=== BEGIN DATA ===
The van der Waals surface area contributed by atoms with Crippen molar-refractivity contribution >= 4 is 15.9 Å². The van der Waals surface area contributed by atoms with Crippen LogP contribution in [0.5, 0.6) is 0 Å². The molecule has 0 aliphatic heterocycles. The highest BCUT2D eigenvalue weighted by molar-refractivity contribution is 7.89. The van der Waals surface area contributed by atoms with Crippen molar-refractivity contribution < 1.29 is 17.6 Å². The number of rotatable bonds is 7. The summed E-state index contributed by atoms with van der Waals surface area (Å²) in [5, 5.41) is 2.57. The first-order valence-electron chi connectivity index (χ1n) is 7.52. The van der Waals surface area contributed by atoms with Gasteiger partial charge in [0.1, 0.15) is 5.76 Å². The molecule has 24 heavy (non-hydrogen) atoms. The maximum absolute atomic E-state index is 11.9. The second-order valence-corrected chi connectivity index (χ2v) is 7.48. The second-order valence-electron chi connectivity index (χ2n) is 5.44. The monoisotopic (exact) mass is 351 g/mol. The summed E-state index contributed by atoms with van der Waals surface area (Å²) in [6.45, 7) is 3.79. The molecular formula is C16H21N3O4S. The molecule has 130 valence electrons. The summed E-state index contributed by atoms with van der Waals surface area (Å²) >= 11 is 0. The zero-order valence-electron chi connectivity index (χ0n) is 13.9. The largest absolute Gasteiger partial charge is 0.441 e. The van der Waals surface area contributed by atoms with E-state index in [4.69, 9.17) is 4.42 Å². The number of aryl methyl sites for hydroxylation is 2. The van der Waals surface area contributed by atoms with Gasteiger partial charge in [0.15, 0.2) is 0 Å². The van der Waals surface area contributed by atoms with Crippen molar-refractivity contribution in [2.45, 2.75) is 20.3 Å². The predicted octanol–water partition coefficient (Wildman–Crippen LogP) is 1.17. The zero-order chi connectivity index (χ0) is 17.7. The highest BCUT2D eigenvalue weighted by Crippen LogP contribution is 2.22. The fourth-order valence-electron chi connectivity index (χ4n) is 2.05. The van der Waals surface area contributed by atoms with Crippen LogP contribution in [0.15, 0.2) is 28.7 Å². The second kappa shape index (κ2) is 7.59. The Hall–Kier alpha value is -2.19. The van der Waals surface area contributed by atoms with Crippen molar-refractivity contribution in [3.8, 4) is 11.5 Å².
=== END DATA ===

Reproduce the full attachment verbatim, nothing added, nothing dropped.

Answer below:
The van der Waals surface area contributed by atoms with Crippen molar-refractivity contribution >= 4 is 15.9 Å². The van der Waals surface area contributed by atoms with Crippen LogP contribution in [0.5, 0.6) is 0 Å². The molecule has 0 aliphatic heterocycles. The highest BCUT2D eigenvalue weighted by molar-refractivity contribution is 7.89. The van der Waals surface area contributed by atoms with Crippen molar-refractivity contribution < 1.29 is 17.6 Å². The number of rotatable bonds is 7. The summed E-state index contributed by atoms with van der Waals surface area (Å²) in [5, 5.41) is 2.57. The first-order valence-electron chi connectivity index (χ1n) is 7.52. The van der Waals surface area contributed by atoms with Gasteiger partial charge in [0.1, 0.15) is 5.76 Å². The molecule has 24 heavy (non-hydrogen) atoms. The maximum absolute atomic E-state index is 11.9. The second-order valence-corrected chi connectivity index (χ2v) is 7.48. The second-order valence-electron chi connectivity index (χ2n) is 5.44. The monoisotopic (exact) mass is 351 g/mol. The summed E-state index contributed by atoms with van der Waals surface area (Å²) in [6.45, 7) is 3.79. The molecular formula is C16H21N3O4S. The molecule has 130 valence electrons. The summed E-state index contributed by atoms with van der Waals surface area (Å²) >= 11 is 0. The zero-order valence-electron chi connectivity index (χ0n) is 13.9. The largest absolute Gasteiger partial charge is 0.441 e. The van der Waals surface area contributed by atoms with E-state index in [4.69, 9.17) is 4.42 Å². The number of aryl methyl sites for hydroxylation is 2. The van der Waals surface area contributed by atoms with Gasteiger partial charge in [0.15, 0.2) is 0 Å². The van der Waals surface area contributed by atoms with Crippen molar-refractivity contribution in [2.45, 2.75) is 20.3 Å². The predicted octanol–water partition coefficient (Wildman–Crippen LogP) is 1.17. The zero-order chi connectivity index (χ0) is 17.7. The highest BCUT2D eigenvalue weighted by Crippen LogP contribution is 2.22. The fourth-order valence-electron chi connectivity index (χ4n) is 2.05. The van der Waals surface area contributed by atoms with Crippen LogP contribution in [0.15, 0.2) is 28.7 Å². The second kappa shape index (κ2) is 7.59. The Hall–Kier alpha value is -2.19. The van der Waals surface area contributed by atoms with Crippen molar-refractivity contribution in [3.8, 4) is 11.5 Å².